Blinatumomab can increase your risk of bleeding or infection by changing the way your immune system works. You will need frequent medical tests. Your cancer treatments may be delayed based on the results.
What happens if I miss a dose?
Since dosing and infusion pump programming is administered by a healthcare professional, you are not likely to miss a dose.
Call your pharmacist for new medicine if you do not receive your IV bags on time.
What happens if I overdose?
Seek emergency medical attention or call the Poison Help line at 1-800-222-1222.
Overdose symptoms may include fever, tremors, and headache.
What should I avoid while using blinatumomab?
Do not receive a "live" vaccine while using blinatumomab, or you could develop a serious infection. Live vaccines include measles, mumps, rubella (MMR), polio, rotavirus, typhoid, yellow fever, varicella (chickenpox), and zoster (shingles). Ask your doctor how soon it is safe for you to receive a vaccine after you stop using blinatumomab.
Avoid driving or hazardous activity until you know how this medicine will affect you. Your reactions could be impaired.
What are the possible side effects of blinatumomab?
Some side effects may occur during the injection. Tell your caregiver right away if you feel weak, nauseated, light-headed, tired, chilled or feverish, or you have a headache, muscle pain, skin rash, wheezing, trouble breathing, or swelling in your face.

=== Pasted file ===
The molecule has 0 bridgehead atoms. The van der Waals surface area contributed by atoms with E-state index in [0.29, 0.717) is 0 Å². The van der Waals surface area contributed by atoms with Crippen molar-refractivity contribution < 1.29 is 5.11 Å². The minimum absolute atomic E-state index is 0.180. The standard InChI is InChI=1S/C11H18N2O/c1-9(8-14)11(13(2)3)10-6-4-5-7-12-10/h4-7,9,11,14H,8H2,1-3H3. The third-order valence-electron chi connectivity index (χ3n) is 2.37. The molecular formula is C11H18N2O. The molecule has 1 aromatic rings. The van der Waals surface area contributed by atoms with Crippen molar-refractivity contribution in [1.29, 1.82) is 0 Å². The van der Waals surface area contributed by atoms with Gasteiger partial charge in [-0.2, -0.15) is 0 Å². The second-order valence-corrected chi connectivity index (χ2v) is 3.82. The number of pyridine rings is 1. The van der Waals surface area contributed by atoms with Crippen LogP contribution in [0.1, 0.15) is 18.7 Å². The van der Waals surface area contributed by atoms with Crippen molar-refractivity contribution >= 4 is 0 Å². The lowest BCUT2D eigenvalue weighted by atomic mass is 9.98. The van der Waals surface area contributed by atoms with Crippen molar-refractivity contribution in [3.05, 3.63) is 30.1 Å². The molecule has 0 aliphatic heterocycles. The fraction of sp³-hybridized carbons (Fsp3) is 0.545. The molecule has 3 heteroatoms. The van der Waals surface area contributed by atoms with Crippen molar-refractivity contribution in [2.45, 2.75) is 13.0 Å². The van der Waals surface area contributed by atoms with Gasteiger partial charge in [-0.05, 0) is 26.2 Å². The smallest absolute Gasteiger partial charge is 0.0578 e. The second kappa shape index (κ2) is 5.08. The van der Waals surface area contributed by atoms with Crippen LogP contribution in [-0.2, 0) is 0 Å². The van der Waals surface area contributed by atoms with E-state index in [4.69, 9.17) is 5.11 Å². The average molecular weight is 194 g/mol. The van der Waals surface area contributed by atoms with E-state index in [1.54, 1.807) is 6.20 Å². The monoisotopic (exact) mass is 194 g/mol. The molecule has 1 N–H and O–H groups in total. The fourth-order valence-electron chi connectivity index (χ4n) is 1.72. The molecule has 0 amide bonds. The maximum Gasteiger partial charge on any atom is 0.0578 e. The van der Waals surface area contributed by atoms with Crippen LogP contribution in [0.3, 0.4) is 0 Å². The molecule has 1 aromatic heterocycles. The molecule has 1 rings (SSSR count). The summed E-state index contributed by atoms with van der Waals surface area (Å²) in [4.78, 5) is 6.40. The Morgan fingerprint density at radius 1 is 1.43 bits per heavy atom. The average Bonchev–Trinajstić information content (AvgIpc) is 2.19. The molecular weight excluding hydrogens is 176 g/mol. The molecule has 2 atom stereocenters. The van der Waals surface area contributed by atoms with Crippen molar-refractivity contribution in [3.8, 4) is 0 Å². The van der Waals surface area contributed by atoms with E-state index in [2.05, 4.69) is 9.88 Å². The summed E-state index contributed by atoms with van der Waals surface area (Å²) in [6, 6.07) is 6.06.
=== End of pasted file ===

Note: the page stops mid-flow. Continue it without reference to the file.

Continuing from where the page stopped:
Get emergency medical help if you signs of an allergic reaction: hives; difficult breathing; swelling of your face, lips, tongue, or throat.
Also tell your caregivers or seek emergency medical attention if you have signs of life-threatening nerve problems, such as:
- slurred speech, confusion;
- problems with balance;
- a seizure (convulsions); or
- loss of consciousness.
A serious side effect of blinatumomab is called cytokine release syndrome (CRS). Tell your caregivers right away if you have signs of this condition: fever, chills, trouble breathing, body aches, vomiting, diarrhea, or feeling light-headed. Your caregivers will have medication available to quickly treat CRS if it occurs.
Call your doctor at once if you have:
- severe pain in your upper stomach spreading to your back, nausea and vomiting, fast heart rate;
- low potassium --leg cramps, constipation, irregular heartbeats, fluttering in your chest, increased thirst or urination, numbness or tingling, muscle weakness or limp feeling;
- low blood cell counts --fever, chills, tiredness, mouth sores, skin sores, easy bruising, unusual bleeding, pale skin, cold hands and feet, feeling light-headed or short of breath; or
- signs of tumor cell breakdown --confusion, weakness, muscle cramps, nausea, vomiting, fast or slow heart rate, decreased urination, tingling in your hands and feet or around your mouth.
Common side effects may include:
- reactions during the injection;
- low blood cell counts;
- fever, infections; or
This is not a complete list of side effects and others may occur. Call your doctor for medical advice about side effects. You may report side effects to FDA at 1-800-FDA-1088.
What other drugs will affect blinatumomab?
Other drugs may affect blinatumomab, including prescription and over-the-counter medicines, vitamins, and herbal products. Tell your doctor about all your current medicines and any medicine you start or stop using.
Where can I get more information?
Your doctor or pharmacist can provide more information about blinatumomab.
Remember, keep this and all other medicines out of the reach of children, never share your medicines with others, and use this medication only for the indication prescribed.